Billy Bob Thornton

Back when glamour ruled Hollywood and gossip wasn't yet an industry, stars were expected to do it all. If you couldn't sing, dance and act, brother, you were out. This kind of jack-of-all-trades approach to stardom has returned somewhat in recent years (the High School Musical music/TV/movie franchise, for example), but for a long time, Americans seem to prefer their celebrities in neat little boxes. So when Billy Bob Thornton released his first album, 2001's Private Radio, the reception was lots of head-scratching and snarky indignation. Some detected a hint of glad-handed industry back-­scratching in Thornton's leap from sound stage to recording studio, understandable given the lineup of high-powered studio musicians who were persuaded to join him, but he's actually been musically active since his high-school days in Arkansas. (He even lived in Houston for a spell in the early '80s, playing in the ZZ Top tribute band Tres Hombres.) Now, with three more albums under his belt — covering artsy spoken word, conceptual country and balls-out rock — Thornton is proving that he's no mere Hollywood celeb playing rock-star, but a genuinely talented performer on all sorts of stages.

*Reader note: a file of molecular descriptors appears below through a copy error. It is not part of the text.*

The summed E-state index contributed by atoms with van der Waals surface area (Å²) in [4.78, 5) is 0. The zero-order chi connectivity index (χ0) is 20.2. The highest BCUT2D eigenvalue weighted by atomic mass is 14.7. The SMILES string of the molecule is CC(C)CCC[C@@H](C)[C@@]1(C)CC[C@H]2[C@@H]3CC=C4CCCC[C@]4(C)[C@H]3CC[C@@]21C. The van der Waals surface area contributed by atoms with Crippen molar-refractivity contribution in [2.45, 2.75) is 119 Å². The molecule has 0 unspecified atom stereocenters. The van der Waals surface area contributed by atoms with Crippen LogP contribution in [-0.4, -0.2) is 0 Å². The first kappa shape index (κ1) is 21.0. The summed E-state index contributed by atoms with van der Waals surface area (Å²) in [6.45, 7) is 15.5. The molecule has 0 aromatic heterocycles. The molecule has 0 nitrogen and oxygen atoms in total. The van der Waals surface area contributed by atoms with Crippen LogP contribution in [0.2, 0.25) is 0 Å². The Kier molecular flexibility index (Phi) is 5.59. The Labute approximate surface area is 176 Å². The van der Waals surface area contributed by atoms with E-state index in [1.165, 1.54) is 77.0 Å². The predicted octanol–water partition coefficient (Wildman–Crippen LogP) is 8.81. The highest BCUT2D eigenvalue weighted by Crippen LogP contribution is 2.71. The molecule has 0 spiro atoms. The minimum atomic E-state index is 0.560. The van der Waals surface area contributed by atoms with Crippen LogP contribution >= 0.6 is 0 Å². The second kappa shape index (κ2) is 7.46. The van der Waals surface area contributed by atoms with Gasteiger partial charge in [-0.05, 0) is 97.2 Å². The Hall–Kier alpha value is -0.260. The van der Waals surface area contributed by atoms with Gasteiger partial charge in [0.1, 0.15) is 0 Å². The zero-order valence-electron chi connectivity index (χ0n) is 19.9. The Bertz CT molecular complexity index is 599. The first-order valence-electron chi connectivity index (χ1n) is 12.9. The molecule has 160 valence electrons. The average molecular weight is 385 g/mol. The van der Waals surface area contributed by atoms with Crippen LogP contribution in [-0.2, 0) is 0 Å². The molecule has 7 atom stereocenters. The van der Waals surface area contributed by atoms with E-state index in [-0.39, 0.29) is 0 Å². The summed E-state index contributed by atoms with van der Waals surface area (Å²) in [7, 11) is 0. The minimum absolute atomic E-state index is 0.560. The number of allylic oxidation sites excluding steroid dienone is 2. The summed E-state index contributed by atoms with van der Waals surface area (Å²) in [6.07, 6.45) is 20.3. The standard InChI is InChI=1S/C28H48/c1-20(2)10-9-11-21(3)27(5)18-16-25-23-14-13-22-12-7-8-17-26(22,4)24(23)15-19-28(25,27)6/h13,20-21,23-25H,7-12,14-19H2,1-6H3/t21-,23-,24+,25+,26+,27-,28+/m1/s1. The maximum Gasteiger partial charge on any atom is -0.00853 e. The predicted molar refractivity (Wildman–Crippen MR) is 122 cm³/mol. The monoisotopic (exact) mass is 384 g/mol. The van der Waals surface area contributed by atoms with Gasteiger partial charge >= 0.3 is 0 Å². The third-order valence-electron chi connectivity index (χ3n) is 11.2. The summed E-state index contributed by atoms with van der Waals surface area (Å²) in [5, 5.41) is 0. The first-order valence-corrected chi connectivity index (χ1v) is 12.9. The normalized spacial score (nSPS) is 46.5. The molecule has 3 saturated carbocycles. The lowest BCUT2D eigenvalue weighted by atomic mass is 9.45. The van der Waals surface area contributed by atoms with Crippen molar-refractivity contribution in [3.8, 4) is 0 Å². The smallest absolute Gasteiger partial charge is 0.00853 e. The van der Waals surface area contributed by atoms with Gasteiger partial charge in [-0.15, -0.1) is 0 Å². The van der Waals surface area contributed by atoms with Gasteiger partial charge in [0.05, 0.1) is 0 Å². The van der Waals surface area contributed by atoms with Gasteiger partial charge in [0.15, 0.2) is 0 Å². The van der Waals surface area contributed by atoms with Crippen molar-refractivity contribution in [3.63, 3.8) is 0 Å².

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Nicholas L. Hall is a husband and father who earns his keep playing a video game that controls the U.S. power grid. He also writes for the Houston Press about food, booze and music, in an attempt to keep the demons at bay. When he's not busy keeping your lights on, he can usually be found making various messes in the kitchen, with apologies to his wife.
Contact: Nicholas L. Hall